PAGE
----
Hired guns in Iraq: Unaccountable
The front page of today's Raleigh News & Observer features an eye-opening story about the 20,000+ private contractors operating in Iraq. Drawing on the reports submitted by the contractors themselves, it becomes clear these rent-an-army operations are accountable to no one:
About 6,000 non-Iraqi security contractors are operating in Iraq. During nine months in 2004-05, contractors reported firing into 61 civilian vehicles; no one was ever prosecuted. Security analysts say it is likely that such incidents are vastly underreported. [...]
In the documents, which cover nine months of the three-year-old war, contractors reported shooting into 61 vehicles they believed were threatening them. In just seven cases were Iraqis clearly attacking -- showing guns, shooting at contractors or detonating explosives.
There was no way to tell how many civilians were hurt, or how many were innocent: In most cases, the contractors drove away. No contractors have been prosecuted for a mistaken shooting in Iraq.
"What you've done is privatize the fog of war," said Peter W. Singer, an expert on military contracting with the Brookings Institution in Washington.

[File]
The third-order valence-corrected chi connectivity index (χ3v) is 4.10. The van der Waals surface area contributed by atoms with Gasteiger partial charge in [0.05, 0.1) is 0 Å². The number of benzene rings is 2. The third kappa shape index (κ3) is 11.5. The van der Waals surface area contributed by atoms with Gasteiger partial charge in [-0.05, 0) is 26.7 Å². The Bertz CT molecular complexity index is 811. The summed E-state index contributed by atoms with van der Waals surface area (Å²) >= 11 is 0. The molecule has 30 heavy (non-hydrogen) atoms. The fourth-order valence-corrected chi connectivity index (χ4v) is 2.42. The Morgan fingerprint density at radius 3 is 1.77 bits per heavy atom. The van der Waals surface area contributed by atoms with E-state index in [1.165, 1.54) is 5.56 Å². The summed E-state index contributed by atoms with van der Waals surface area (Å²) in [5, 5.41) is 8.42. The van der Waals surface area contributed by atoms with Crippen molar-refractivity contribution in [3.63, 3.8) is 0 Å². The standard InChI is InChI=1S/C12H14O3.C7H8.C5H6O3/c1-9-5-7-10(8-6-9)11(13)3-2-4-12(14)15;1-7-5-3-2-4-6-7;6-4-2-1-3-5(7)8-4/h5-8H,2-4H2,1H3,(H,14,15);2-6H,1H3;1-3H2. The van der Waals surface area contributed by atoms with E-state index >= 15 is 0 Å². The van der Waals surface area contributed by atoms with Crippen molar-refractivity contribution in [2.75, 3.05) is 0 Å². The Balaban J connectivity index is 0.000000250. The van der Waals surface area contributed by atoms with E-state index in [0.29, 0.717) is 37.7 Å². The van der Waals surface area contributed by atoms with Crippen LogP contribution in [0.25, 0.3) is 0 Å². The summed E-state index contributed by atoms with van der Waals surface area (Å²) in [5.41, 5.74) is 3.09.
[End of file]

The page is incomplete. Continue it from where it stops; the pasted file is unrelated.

The most infamous is North Carolina-based Blackwater International, known for their rampages in Fallujah which led to four Blackwater men being killed (and controversy when DKos famously said "I feel nothing over the death of merceneries." [sorry, can't find the link].
The fact that contractors have self-reported this many incidents with such candor signals that this is likely just the tip of the iceberg:
Because the reports are voluntary, experts say they probably represent only a fraction of such incidents, and cases in which contractors broke laws or rules are unlikely to be reported.
"If you've got 60 cases where contractors shot into cars, there are probably 600," said James Yeager, a Camden, Tenn., arms trainer whose team shot at cars half a dozen times during his 11 months as a security contractor.
Even the man representing the contractor trade association, the International Peace Operations Association (their conferences must be fun) acknowledges the attacks under-reported by at least 50%.